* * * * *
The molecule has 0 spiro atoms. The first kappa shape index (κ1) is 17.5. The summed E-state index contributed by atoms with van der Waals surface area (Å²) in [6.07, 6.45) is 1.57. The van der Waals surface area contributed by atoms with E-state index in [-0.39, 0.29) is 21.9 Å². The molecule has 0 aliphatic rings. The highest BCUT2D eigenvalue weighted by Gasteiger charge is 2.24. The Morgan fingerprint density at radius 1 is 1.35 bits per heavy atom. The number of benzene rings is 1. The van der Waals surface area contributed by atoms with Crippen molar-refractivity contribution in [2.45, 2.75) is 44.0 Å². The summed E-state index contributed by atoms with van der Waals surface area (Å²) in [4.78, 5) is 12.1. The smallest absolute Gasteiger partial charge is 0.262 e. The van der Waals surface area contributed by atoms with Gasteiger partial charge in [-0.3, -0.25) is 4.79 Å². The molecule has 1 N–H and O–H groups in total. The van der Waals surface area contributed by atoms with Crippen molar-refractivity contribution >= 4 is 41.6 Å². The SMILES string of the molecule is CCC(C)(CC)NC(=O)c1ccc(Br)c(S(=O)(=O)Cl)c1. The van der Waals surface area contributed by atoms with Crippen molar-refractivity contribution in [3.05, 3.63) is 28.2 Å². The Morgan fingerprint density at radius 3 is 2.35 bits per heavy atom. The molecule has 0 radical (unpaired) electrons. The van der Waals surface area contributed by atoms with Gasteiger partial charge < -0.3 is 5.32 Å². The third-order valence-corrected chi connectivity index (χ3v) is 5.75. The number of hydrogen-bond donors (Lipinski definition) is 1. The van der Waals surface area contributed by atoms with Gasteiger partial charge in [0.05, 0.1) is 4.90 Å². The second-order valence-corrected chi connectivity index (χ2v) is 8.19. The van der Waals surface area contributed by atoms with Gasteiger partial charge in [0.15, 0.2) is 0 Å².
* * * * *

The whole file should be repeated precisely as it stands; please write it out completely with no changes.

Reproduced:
The molecule has 0 spiro atoms. The first kappa shape index (κ1) is 17.5. The summed E-state index contributed by atoms with van der Waals surface area (Å²) in [6.07, 6.45) is 1.57. The van der Waals surface area contributed by atoms with E-state index in [-0.39, 0.29) is 21.9 Å². The molecule has 0 aliphatic rings. The highest BCUT2D eigenvalue weighted by Gasteiger charge is 2.24. The Morgan fingerprint density at radius 1 is 1.35 bits per heavy atom. The number of benzene rings is 1. The van der Waals surface area contributed by atoms with Crippen molar-refractivity contribution in [2.45, 2.75) is 44.0 Å². The summed E-state index contributed by atoms with van der Waals surface area (Å²) in [4.78, 5) is 12.1. The smallest absolute Gasteiger partial charge is 0.262 e. The van der Waals surface area contributed by atoms with Gasteiger partial charge in [-0.3, -0.25) is 4.79 Å². The molecule has 1 N–H and O–H groups in total. The van der Waals surface area contributed by atoms with Crippen molar-refractivity contribution >= 4 is 41.6 Å². The SMILES string of the molecule is CCC(C)(CC)NC(=O)c1ccc(Br)c(S(=O)(=O)Cl)c1. The van der Waals surface area contributed by atoms with Crippen molar-refractivity contribution in [3.05, 3.63) is 28.2 Å². The Morgan fingerprint density at radius 3 is 2.35 bits per heavy atom. The molecule has 0 radical (unpaired) electrons. The van der Waals surface area contributed by atoms with Gasteiger partial charge < -0.3 is 5.32 Å². The third-order valence-corrected chi connectivity index (χ3v) is 5.75. The number of hydrogen-bond donors (Lipinski definition) is 1. The van der Waals surface area contributed by atoms with Gasteiger partial charge in [0.05, 0.1) is 4.90 Å². The second-order valence-corrected chi connectivity index (χ2v) is 8.19. The van der Waals surface area contributed by atoms with Gasteiger partial charge in [0.15, 0.2) is 0 Å².